A horror movie come to life
Three Fircrest families receive death threats via cell phone. Even when the phones are off. Even when they get new phones.
SEAN ROBINSON; The News Tribune
Published: June 20th, 2007 06:15 AM
Maybe it’s just a long-running prank, but the reign of terror endured by three Fircrest families buries the needle on the creepy meter.
For four months, the Kuykendalls, the Prices and the McKays say, they’ve been harassed and threatened by mysterious cell phone stalkers who track their every move and occasionally lurk by their homes late at night, screaming and banging on walls.
Police can’t seem to stop them. The late-night visitors vanish before officers arrive. The families say investigators have a hard time believing the stalkers can control cell phones without touching them and suspect an elaborate hoax. Complaints to their phone companies do no good – the families say they’ve been told what the stalkers are doing is impossible.
It doesn’t feel impossible to Heather Kuykendall and her sister, Darci Price, who’ve saved and recorded scores of threatening voice mails, uttered in throaty, juvenile rasps stolen from bad horror films.
Price and Kuykendall have given the callers a name: “Restricted.” That’s the word that shows up on their caller ID windows: on the land lines at home, and on every one of their cell phones.
Their messages, left at all hours, threaten death – to the families, their children and their pets.
“They tell us that they see us,” Kuykendall said Tuesday. “They tell us that they know everything we’re doing.”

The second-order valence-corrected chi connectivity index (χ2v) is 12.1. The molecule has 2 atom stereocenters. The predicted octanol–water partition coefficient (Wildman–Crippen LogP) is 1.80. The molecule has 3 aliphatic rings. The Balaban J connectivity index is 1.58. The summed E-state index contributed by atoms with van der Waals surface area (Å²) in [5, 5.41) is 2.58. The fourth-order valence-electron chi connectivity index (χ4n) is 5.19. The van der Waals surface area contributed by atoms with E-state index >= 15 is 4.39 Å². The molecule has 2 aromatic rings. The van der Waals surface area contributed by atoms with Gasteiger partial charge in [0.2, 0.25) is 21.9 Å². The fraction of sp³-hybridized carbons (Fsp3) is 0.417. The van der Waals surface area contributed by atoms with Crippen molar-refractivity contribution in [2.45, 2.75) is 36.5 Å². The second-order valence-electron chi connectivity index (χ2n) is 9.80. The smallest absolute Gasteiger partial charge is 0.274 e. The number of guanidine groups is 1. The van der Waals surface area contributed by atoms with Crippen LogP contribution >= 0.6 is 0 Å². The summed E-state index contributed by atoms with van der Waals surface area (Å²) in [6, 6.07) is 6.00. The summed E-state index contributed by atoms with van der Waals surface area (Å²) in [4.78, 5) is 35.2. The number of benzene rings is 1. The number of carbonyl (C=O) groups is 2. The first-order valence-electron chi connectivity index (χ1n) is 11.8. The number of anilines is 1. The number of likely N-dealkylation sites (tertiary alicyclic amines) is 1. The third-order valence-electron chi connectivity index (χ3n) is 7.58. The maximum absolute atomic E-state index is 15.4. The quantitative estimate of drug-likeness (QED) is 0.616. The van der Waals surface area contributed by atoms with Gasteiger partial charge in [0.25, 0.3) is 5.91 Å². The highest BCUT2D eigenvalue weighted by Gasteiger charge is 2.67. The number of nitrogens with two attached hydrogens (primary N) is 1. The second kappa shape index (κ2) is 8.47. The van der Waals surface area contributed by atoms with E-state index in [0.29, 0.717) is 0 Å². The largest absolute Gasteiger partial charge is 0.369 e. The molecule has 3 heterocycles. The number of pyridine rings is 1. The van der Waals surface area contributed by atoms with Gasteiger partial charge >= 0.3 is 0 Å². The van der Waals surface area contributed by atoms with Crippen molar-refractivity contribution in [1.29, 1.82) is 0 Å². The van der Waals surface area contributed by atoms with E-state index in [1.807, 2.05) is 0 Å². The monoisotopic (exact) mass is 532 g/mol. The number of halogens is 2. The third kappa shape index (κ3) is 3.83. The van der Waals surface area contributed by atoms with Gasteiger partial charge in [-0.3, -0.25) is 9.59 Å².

It’s gotten so bad the sisters’ parents have offered a $1,000 reward to anyone who identifies the culprits.
The stalkers know what the family is eating, when adults leave the house, when they go to baseball games. They know the color of shirt Courtney Kuykendall, 16, is wearing. When Heather Kuykendall recently installed a new lock on the door of the house, she got a voice mail. During an interview with The News Tribune on Tuesday, she played the recording.
The stalkers taunted her, telling her they knew the code. In another message, they threatened shootings at the schools Kuykendall’s children attend.
“I’m warning you,” one guttural message says. “Don’t send them to school. If you do, say goodbye.”
Somehow, the callers have gained control of the family cell phones, Price and Kuykendall say. Messages received by the sisters include snatches of conversation overheard on cell-phone mikes, replayed and transmitted via voice mail. Phone records show many of the messages coming from Courtney’s phone, even when she’s not using it – even when it’s turned off.
Price and Kuykendall say the stalkers knew when they visited Fircrest police and sent a voice-mail message that included a portion of their conversation with a detective.
The harassment seems to center on Courtney, but it extends to her parents, her aunt Darcy and Courtney’s friends, including Taylor McKay, who lives across the street in Fircrest. Her mother, Andrea McKay, has received messages similar to those left at the Kuykendall household and cell phone bills approaching $1,000 for one month. She described one recent call: She was slicing limes in the kitchen. The stalkers left a message, saying they preferred lemons.